Until the Harvest

In explaining to his disciples the parable of the tares and the wheat, as recorded in the thirteenth chapter of Matthew's Gospel, Christ Jesus told them that the harvest symbolized "the end of the world." This phrase has been taken as synonymous with "the day of judgment," and Christian denominations generally have assumed that at some point in future time all mankind would suddenly be called to judgment, and all things material would simultaneously pass away. This assumption, however, has been corrected by Mary Baker Eddy, who writes on page 291 of "Science and Health with Key to the Scriptures," "No final judgment awaits mortals, for the judgment-day of wisdom comes hourly and continually, even the judgment by which mortal man is divested of all material error."

This statement is confirmed by everyday experience. Not a moment passes that does not summon us to a judgment of some sort. Whether we are reading a newspaper, glancing at a billboard advertisement, listening to a friend's conversation, or ourselves thinking out some problem, we are constantly faced with the necessity of weighing and correctly valuing the notions and ideas which present themselves to us. This task demands "wisdom," and the more consciously we reflect that divine quality the more quickly and accurately we discern the difference between the tares and the wheat, between the menacing or attractive suggestions of human belief and the trustworthy guidance of spiritual understanding derived from the divine Mind.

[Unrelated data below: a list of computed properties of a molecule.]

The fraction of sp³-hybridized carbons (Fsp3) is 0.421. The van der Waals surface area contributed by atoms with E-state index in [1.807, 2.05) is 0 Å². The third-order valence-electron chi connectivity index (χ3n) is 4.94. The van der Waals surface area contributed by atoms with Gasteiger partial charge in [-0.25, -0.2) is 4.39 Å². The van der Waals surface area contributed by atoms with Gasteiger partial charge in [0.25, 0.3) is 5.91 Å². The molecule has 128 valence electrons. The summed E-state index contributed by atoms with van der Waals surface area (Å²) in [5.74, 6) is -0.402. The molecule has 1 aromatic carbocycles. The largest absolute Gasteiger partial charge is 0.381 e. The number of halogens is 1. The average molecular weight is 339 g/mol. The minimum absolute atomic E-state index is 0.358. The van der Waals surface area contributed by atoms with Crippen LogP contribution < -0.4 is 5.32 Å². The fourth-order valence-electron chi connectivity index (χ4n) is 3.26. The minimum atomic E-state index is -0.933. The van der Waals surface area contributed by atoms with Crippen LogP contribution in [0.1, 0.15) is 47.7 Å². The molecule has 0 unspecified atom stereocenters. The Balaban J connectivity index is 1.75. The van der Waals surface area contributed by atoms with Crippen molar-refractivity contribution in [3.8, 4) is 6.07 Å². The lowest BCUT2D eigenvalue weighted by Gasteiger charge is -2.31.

Discerning the difference is the first step, and the parable shows us that further growth brings the utter destruction of all that is evil, debased, untrue, or inharmonious—and this includes the thought of sickness equally with that of sin.

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The Angel of Peace
January 18, 1936

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